Thailand’s economic problems are coming into clear focus as projected growth rates for 2021 are already beginning to slide as in 2019 and 2020 despite rising exports and a weakening baht so far this year. The scale of the economic damage suffered last year due to the rapid shutdown of business concerns caused by the pandemic and the absence of the lucrative foreign tourism industry is being felt more severely as many ordinary Thais now struggle just to live from hand to mouth every week.
Thailand’s economic recovery in 2021 is, as yet, highly uncertain with doubts about how long it will take to see tourist arrival numbers in the millions being achieved through the kingdom’s international airports. This is amid growing concern about the state of finances of the less well off in the kingdom with skyrocketing household debt and reports that over 40% of Thais have resorted to borrowing from family members. It comes as the World Bank reduced the projected growth rate for the kingdom on Friday to 3.4% which is still ahead of the 3% projected by the National Economic and Social Development Council in February.
On Friday, the World Bank revised its projected growth figure for the Thai economy for 2021 down to 3.4% because of protracted doubts over the country’s ability to reopen to the lucrative foreign tourism market which, in 2019, generated over ฿2 trillion in net income for the kingdom which went directly into areas that have been hardest hit by the pandemic.
It cited worldwide problems as, globally, countries scramble to vaccinate populations with national controls on outward travel increasingly being imposed by governments as a factor limiting the industry.
This is hindering the ability of the international flight network to return to normal and prospects for a global recovery in tourism.
World Bank senior official says the economy will need government support in both 2021 and 2022
Kiatipong Ariyapruchya, the economist at the bank who monitors Thailand, suggested that the Thai economy may not return to normal until 2022 and would require government support both this year and next, to recover from a 6.1% contraction and continuing headwinds being felt in 2021.
Hopes pinned on rising exports and a recovery of the formerly lucrative foreign tourism market
Thailand is expected to make ground this year with rising exports bolstered by a weakening baht which, on Friday, was valued at ฿31.16 to the dollar.
However, the weakness in the country’s foreign tourism market and its overall impact on the economy domestically has taken even Thai planners by surprise in December, January and February as the country, for the first time, during the traditional peak season, had to get by without the inward flow of funds from foreign tourism.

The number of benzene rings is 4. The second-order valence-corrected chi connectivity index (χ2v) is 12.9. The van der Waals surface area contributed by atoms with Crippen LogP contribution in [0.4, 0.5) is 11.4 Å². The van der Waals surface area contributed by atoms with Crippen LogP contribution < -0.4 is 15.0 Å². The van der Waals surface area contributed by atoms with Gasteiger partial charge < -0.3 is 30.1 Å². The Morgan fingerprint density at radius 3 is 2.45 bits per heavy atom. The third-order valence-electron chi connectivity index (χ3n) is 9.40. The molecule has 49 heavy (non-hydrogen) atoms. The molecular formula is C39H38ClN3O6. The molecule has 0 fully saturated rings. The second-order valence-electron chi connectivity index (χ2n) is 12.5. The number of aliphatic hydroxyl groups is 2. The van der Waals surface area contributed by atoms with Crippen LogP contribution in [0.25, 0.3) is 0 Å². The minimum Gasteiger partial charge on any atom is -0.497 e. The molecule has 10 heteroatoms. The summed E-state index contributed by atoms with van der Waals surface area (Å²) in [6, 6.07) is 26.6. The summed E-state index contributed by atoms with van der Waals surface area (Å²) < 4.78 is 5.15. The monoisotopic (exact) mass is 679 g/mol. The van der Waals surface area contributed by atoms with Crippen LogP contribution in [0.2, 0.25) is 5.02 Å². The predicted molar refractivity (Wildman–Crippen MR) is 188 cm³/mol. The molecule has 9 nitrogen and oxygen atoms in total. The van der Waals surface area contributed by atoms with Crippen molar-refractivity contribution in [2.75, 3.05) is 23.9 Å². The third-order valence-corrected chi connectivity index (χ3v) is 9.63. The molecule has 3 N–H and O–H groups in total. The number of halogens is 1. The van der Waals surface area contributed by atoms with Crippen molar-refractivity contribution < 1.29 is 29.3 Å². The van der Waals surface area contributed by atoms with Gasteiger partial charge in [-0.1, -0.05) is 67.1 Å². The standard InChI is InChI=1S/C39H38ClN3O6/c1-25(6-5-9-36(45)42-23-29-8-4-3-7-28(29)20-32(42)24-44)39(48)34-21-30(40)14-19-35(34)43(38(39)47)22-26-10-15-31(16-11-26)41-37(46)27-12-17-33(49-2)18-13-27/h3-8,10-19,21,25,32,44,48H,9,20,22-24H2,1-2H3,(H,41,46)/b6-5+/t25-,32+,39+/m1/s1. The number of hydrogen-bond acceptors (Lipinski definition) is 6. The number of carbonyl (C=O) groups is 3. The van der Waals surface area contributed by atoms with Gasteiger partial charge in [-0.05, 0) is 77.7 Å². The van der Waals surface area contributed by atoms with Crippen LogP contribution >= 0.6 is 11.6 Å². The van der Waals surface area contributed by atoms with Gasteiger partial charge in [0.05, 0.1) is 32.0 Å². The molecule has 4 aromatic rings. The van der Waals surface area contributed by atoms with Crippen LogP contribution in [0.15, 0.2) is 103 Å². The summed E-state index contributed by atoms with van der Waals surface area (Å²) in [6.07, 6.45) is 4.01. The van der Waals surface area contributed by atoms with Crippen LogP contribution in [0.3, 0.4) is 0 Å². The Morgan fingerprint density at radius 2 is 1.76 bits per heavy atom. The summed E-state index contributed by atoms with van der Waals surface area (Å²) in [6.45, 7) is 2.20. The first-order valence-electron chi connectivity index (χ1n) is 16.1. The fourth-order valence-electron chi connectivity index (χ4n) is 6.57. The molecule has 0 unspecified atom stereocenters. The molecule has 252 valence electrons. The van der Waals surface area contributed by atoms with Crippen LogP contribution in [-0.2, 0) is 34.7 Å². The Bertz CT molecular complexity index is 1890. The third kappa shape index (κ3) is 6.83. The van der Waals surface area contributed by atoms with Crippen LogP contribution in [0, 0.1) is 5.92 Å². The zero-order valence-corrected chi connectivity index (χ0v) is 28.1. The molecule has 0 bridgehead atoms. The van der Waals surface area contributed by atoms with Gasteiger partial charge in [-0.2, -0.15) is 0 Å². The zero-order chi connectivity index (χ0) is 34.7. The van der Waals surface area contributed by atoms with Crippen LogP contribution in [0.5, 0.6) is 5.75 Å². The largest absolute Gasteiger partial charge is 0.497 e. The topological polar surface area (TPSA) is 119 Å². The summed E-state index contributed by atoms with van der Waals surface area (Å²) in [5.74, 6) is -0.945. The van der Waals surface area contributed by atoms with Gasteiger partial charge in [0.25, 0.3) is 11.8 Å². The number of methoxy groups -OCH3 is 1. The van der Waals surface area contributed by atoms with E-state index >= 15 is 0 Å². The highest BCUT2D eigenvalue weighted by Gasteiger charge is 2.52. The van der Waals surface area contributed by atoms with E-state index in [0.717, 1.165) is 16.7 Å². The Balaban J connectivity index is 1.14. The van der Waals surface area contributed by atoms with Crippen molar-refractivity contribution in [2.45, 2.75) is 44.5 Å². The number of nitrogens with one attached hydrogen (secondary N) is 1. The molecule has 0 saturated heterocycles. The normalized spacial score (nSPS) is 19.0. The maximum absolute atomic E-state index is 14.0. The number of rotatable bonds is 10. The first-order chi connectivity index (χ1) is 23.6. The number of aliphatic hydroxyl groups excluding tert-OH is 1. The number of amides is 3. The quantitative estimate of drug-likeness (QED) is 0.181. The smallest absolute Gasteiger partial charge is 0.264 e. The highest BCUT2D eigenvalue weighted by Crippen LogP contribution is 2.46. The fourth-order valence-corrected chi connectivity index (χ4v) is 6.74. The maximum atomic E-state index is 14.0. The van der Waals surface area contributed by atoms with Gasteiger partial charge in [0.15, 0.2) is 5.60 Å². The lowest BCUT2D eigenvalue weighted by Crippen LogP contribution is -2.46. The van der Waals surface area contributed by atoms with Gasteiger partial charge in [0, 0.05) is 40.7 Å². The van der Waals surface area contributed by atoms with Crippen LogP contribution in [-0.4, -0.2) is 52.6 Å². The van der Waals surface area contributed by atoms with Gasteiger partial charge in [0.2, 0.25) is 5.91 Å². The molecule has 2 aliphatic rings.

Last year, Thailand enjoyed a healthy first quarter of foreign tourism income before the pandemic crisis hit recording nearly 6.6 million visitors in the first quarter of 2020.
Only 5,741 foreign tourists in February
This year, in January, only 7,694 foreign tourists entered Thailand under highly restrictive terms of entry representing a 99.8% drop while in February the figure was only 5,741 or a fall of 99.7%.
Mr Kiatipong, the World Bank economist says, nonetheless, the government has the room to support the economy but many in Thailand are concerned about rising public sector borrowing levels even though they are well below those seen in other countries.
Government can still support the economy but many are sensitive about rising levels of public debt
It is understood the government still has access to at least ฿500 billion in funds from a ฿1 trillion facility organised last year to deal with the downturn.
‘Fiscal policy remains key to shore up the economy this year and next,’ Mr Kiatipong pointed out.
The question is can the Thai government follow this prescription for the economy for the rest of 2021 and into 2022?
The kingdom ended last year with a public debt level of 57% of GDP with many top economists urging the government to borrow more to support the economy at this time.
This may mean, at some point, extending a legal limit that proscribes authorities from borrowing in excess of 60% of GDP.
This, however, is thought to be politically out of bounds.
Household debt at 90% of GDP
Many among the general public and political representatives are sensitive about such a course given the country’s experience in the 1997 Asian Financial Crash.